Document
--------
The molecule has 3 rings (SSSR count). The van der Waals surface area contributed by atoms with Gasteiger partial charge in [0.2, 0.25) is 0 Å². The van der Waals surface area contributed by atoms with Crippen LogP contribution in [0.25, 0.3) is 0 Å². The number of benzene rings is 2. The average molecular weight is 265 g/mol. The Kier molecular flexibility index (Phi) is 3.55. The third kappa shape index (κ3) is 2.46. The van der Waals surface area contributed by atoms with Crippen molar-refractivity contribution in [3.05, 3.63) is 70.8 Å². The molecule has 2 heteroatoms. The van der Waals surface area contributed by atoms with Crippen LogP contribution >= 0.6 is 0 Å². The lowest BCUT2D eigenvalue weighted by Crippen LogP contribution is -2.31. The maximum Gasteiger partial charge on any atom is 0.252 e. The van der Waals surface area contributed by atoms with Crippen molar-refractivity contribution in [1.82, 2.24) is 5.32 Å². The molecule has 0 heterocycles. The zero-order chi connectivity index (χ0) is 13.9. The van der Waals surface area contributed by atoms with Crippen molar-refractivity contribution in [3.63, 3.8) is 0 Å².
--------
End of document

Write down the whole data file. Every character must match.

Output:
The molecule has 3 rings (SSSR count). The van der Waals surface area contributed by atoms with Gasteiger partial charge in [0.2, 0.25) is 0 Å². The van der Waals surface area contributed by atoms with Crippen LogP contribution in [0.25, 0.3) is 0 Å². The number of benzene rings is 2. The average molecular weight is 265 g/mol. The Kier molecular flexibility index (Phi) is 3.55. The third kappa shape index (κ3) is 2.46. The van der Waals surface area contributed by atoms with Crippen molar-refractivity contribution in [3.05, 3.63) is 70.8 Å². The molecule has 2 heteroatoms. The van der Waals surface area contributed by atoms with Crippen LogP contribution >= 0.6 is 0 Å². The lowest BCUT2D eigenvalue weighted by Crippen LogP contribution is -2.31. The maximum Gasteiger partial charge on any atom is 0.252 e. The van der Waals surface area contributed by atoms with Crippen molar-refractivity contribution in [1.82, 2.24) is 5.32 Å². The molecule has 0 heterocycles. The zero-order chi connectivity index (χ0) is 13.9. The van der Waals surface area contributed by atoms with Crippen molar-refractivity contribution in [3.63, 3.8) is 0 Å².